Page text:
Electronics is the use of low-power electricity, electronic circuits and systems to control, communicate and process information. Components such as capacitors, diodes, resistors, semiconductors and transistors are used to control equipment such as:

  • telecommunications equipment
  • radios and televisions
  • computer applications
  • hospital diagnostic equipment
  • control systems used in everything from satellite tracking to domestic appliances such as washing machines.

Electronics engineers may work on the development, installation and maintenance of equipment for:

  • the transport industry – radio systems for cars, ships and other vehicles
  • the aerospace industry – automatic pilots, radar, traffic control and blind landing systems
  • heavy industry – robots for motor vehicle manufacture
  • light industry – efficiency and quality control on production lines
  • hospitals – patient monitoring systems and anaesthesia and blood pressure equipment
  • commerce – computers, radio and television and video games.

Source: growingambitions.tes.co.uk

Robotics engineering is a breeding ground for creativity and innovation from people with a background in mechanical, electrical, or software engineering. Robotics engineers may work in the agricultural, military, medical, and manufacturing industries, among others, conceiving of new uses for robots, designing improved robots for existing systems, or repairing and maintaining industrial robots.

Source: educationportal.com/articles/Robotics_Engineers_Information_About_Starting_a_Career_in_Robotic…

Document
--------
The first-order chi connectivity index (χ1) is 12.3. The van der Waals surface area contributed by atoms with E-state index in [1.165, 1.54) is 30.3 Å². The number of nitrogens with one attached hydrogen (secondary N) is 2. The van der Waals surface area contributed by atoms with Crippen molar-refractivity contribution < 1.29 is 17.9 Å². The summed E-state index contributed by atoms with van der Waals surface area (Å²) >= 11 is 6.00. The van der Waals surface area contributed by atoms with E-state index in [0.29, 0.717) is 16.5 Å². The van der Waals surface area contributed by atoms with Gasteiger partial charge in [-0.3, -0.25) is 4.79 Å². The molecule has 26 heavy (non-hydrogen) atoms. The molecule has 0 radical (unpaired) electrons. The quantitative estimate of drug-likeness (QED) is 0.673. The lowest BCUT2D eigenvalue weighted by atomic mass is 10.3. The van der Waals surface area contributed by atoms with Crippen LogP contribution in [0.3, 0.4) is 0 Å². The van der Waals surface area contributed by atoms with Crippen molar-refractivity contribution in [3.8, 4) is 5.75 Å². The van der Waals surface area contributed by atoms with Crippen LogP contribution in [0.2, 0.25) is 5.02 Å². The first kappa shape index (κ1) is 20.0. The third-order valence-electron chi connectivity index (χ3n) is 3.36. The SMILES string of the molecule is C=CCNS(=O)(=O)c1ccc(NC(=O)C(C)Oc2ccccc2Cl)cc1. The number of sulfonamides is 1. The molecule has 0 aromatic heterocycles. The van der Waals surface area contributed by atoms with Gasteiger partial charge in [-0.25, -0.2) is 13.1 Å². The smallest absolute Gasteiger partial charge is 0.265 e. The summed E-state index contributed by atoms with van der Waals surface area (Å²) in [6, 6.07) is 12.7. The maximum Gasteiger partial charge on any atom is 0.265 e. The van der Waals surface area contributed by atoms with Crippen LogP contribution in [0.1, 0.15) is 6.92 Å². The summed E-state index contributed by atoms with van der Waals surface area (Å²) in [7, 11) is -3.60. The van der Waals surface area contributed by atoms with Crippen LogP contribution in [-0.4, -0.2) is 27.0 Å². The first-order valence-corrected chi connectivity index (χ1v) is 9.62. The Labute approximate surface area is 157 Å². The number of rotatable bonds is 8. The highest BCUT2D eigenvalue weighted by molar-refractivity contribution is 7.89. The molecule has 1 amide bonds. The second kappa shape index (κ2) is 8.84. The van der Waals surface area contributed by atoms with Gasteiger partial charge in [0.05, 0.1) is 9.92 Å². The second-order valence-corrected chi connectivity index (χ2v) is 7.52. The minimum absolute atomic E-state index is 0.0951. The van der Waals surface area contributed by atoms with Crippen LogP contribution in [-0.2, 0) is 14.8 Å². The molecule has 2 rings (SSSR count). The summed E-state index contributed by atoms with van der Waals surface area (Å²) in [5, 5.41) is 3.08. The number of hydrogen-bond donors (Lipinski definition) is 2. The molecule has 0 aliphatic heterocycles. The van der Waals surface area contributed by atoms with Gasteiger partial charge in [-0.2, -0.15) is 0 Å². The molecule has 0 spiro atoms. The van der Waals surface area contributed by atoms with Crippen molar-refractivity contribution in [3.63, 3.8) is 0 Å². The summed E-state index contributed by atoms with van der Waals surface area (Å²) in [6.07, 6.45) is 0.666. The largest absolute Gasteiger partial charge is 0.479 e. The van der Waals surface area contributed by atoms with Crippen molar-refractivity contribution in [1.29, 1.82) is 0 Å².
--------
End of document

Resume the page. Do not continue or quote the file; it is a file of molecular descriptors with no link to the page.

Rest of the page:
Software:

Software engineers are responsible for the design and implementation of a variety of software solutions. They might be involved in the design and testing of anything from computer games and business applications, to computer operating systems and machinery.

After initial briefing from a client, a software developer will work closely with analysts, designers and commercial staff to discuss the problems and requirements. These will then be translated into detailed technical specifications for presentation to the client. Once agreement has been reached the developer will:

  • either write the new programming code from scratch or adapt existing software to meet the requirements
  • develop user interfaces
  • carry out any necessary tests to the system to check for bugs in the software
  • ensure that staff and operators are familiar with the new or revised system
  • make sure that the work is fully documented
  • write operational documentation with technical authors

Sources: www.tomorrowsengineers.org.uk/View/?con_id=591; http://growingambitions.tes.co.uk

Further reading: www.talent2030.org/blog/2719/software-development/